What's the Best Nutrition Advice?

Go through the fridge and start throwing out all that unhealthy food? Perhaps. Actually, it's following the Dietary Guidelines for Americans. These are seven guidelines for a healthful diet - advice for healthy Americans 2 years of age or more. By following the Dietary Guidelines, you can enjoy better health and and reduce your chances of getting certain diseases. These Guidelines, developed jointly by USDA and HHS, are the best, most up-to-date advice from nutrition scientists and are the basis of Federal nutrition policy.

  • Eat a variety of foods to get the energy, protein, vitamins, minerals, and fiber you need for good health.
  • Choose a diet moderate in sugars. A diet with lots of sugars has too many calories and too few nutrients for most people and can contribute to tooth decay.
  • Balance the food you eat with physical activity - maintain or improve your weight to reduce you chances of having high blood pressure, heart disease, a stroke, certain cancers, and the most common kind of diabetes.
  • Choose a diet moderate in salt and sodium to help reduce your risk of high blood pressure.
  • Choose a diet with plenty of grain products, vegetables, and fruits which provide needed vitamins, minerals, fiber, and complex carbohydrates, and can help you lower your intake of fat.
  • If you drink alcoholic beverages, do so in moderation. Alcoholic beverages supply calories, but little or no nutrients. drinking alcohol is also the cause of many health problems and accidents and can lead to addiction.
  • Choose a diet low in fat, saturated fat, and cholesterol to reduce your risk of heart attack and certain types of cancer and to help you maintain a healthy weight.
What is the Food Guide Pyramid?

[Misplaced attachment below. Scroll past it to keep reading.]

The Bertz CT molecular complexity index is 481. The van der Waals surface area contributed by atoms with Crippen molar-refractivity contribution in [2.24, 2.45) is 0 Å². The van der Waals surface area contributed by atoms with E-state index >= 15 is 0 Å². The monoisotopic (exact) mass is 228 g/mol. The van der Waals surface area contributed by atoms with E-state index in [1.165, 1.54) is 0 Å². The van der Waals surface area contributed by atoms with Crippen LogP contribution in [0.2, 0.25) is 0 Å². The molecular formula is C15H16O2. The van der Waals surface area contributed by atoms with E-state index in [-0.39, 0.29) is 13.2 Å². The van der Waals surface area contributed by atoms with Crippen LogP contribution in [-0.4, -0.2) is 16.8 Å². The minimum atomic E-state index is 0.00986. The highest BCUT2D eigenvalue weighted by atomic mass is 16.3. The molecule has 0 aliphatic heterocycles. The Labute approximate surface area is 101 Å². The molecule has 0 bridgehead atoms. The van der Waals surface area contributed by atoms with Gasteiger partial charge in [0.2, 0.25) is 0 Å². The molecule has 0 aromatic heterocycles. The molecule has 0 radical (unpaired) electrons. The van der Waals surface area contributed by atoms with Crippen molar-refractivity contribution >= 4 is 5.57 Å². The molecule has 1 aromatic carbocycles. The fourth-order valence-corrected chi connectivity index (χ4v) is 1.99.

The Pyramid is an outline of what to eat each day. It's not a rigid prescription, but a general guide that lets you choose a healthful diet that's right for you.

The Pyramid calls for eating a variety of foods to get the nutrients you need and at the same time the right amount of calories to maintain or improve your weight.

The Pyramid also focuses on fat because most Americans diets are too high in fat, especially saturated fat.

Looking at the Pieces of the Pyramid:

The Food Guide Pyramid emphasizes foods from the five major food groups shown in the three lower sections of the Pyramid. Each of these food groups provides some, but not all, of the nutrients you need. Foods in one group can't replace those in another. No one food group is more important than another - for good health, you need them all.

The small tip of the Pyramid shows fats, oils, and sweets. These are foods such as salad dressings and oils, cream, butter, margarine, sugars, soft drinks, candies, and sweet desserts. These foods provide calories and little else nutritionally. Most people should use them sparingly.

On this level of the Food Guide Pyramid are two groups of foods that come mostly from animals: milk, yogurt, cheese; and meat, poultry, fish, dry beans, eggs, and nuts.

These foods are for protein, calcium, iron, and zinc.

This level includes foods that come from plants - vegetables and fruits. Most people need to eat more of these foods for the vitamins, minerals, and fiber they supply.

At the base of the Food Guide Pyramid are breads, cereals, rice, and pasta - all foods from grains. You need the servings of these foods each day.

A Closer Look at Fat and Added Sugars:

As you can see, fat and sugars are concentrated in foods from the Pyramid tip - fats, oils, and sweets. These foods supply calories, ut little or no vitamins and minerals. By using these foods sparingly, you can have a diet that supplies needed vitamins and minerals without excess calories.

Some fat or sugar symbols are shown in the food groups. That's to remind you that some food choices in these food groups can also be high in fat or added sugars. When choosing foods for a healthful diet, consider that fat and added sugars in your choices from the food groups, as well as the fats, oils, and sweets from the Pyramid tip.


In general, foods that come from animals (milk and meat groups) are naturally higher in fat than foods that come from plants. But there are many lowfat dairy and lean meat choices available, and these foods can be prepared in ways that lower fat.

Fruits, vegetables, and grain products are naturally low in fat. But many popular items are prepared with fat, like french-fried potatoes, or croissants, making them higher fat choices.

Fruits, vegetables, and grain products are naturally low in fat. But many popular items are prepared with fat, like french-fried potatoes, or croissants, making them higher fat choices.